Overall, the attack is estimated to have reduced efficiency by 30%. This is a direct example of physical damage resulting from a virus, but the damage was machine related. It is reported the Natanz attack was not machine related, and therefore is likely not the result of a virus or cyber-attack.

More likely, and reported by the Iranian government, is physical sabotage. The Hamshahri newspaper of Tehran wrote on 7 July “"the site is being constantly protected by machine guns and more powerful air defense systems such as the S-300 are stationed at sensitive places and near the borders, so an air strike on the site in Natanz is almost impossible." The Iranian government has so far corroborated the Hamshahri assessment, stating the attack occurred from within, as no exterior shrapnel from any rocket or bomb was recovered at the scene. Iran has so far refused to offer any more comment, preferring to wait for the investigation to be completed.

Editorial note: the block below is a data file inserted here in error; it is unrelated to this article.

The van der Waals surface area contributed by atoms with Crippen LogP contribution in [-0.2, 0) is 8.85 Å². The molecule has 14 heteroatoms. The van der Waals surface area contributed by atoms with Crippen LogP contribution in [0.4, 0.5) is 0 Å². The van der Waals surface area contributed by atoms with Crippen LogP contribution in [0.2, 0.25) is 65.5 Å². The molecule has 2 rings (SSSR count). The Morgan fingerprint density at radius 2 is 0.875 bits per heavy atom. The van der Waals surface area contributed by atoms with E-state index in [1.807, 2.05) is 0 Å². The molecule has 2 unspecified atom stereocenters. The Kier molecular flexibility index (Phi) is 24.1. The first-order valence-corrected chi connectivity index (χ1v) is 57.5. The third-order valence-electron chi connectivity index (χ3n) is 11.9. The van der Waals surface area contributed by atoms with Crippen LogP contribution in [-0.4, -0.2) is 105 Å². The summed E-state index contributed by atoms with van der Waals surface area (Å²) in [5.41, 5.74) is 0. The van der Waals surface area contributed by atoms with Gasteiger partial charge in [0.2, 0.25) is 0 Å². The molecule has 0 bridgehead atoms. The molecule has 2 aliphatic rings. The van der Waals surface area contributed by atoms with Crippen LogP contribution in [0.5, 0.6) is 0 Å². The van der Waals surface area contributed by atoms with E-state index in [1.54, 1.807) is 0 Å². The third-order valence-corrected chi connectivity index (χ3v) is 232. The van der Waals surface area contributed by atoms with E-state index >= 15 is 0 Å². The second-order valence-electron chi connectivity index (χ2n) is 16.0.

The New York Times reported the blast to have delayed Iran’s nuclear program for up to another two years, a considerable setback for the nation. The JCPOA comes to term fully in 2030, but several restrictions are reduced in 2025 to the point where Iran can easily recover from this incident. Iran could possibly develop a nuclear weapon within months of the JCPOA ending, and continued support from Russia and China can only work to further Iran improvements.

Is There Historical Precedent?